The official ledger of all bitcoin transactions now contains something a little unusual — courtesy of the Canadian Senate.

The Standing Senate Committee on Banking Trade and Commerce released its new report on digital currency late last week, not just on the Parliament of Canada website, but also by posting a message in the bitcoin blockchain — the public ledger of all transactions involving bitcoin, by far the world's most popular digital currency.

That was done "mostly for fun, and partly as a nod to the community," wrote Jeff Coleman, chief technology officer at Toronto-based technology consultants Decentral, posting on Reddit as "emansipater". Coleman posted a link to the message on the social news site, accompanied by another file called a "proof of existence," which is used in bitcoin transactions to publicly prove the existence of certain data without having to reveal it.

Alberta Senator Doug Black, who sits on the committee, tweeted a confirmation of the release linking to the Reddit post.

Coleman wrote that Decentral was approached by a Senate staffer who asked for help making the post to the bitcoin blockchain. Decentral specializes in blockchain and decentralized technologies like bitcoin.

Bitcoin is a digital or "virtual" currency designed to make it easy to send money over the internet. Unlike traditional currencies, it's not controlled by a central authority such as a bank. Instead, it's a decentralized currency run collectively by users using open-source, peer-to-peer software.

Since bitcoin came into existence in 2009, governments have struggled with how to deal with digital currencies like it.

'Almost a hands off approach'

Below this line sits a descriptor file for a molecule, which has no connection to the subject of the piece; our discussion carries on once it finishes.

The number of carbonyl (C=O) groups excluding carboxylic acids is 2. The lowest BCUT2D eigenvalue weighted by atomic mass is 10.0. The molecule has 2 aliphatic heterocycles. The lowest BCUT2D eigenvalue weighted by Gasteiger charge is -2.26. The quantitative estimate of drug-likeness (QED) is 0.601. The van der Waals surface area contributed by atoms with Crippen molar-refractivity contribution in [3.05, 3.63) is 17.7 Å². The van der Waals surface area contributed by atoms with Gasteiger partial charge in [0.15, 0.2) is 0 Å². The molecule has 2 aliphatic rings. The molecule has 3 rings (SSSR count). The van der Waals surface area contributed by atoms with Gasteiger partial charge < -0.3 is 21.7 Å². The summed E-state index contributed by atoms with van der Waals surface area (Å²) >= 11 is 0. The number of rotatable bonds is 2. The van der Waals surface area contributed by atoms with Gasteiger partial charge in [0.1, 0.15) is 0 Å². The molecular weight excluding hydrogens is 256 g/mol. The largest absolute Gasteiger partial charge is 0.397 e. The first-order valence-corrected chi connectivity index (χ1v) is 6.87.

The new Senate report itself calls for a "light " touch — "almost a hands off approach" — when regulating digital currencies like bitcoin.

"New technologies attendant to cryptocurrency have unimagined applications," the report says.

"We've heard, and we agree, that blockchain technology is at a delicate stage in its development and use. This is why we urge the government to explore the vast potential of this technology, while treading carefully when contemplating regulations that may restrict and stifle its use and development."

The report notes that the technology's security features have the advantage of letting people take control of their online identity and prevent identity theft. It acknowledges concerns that the anonymity provided by bitcoin is an opportunity for criminals and terrorists.

The report includes eight recommendations about the technology and its regulation such as:

  • Requiring digital currency exchanges, with the exclusion of businesses that solely provide wallet services, to meet the same requirements as money services businesses in order to discourage use by criminals.
  • Considering using related technology to deliver government services "when advantageous."

The Bitcoin Alliance of Canada, a non-profit organization that raises awareness about bitcoin, commended the report's "sound recommendations."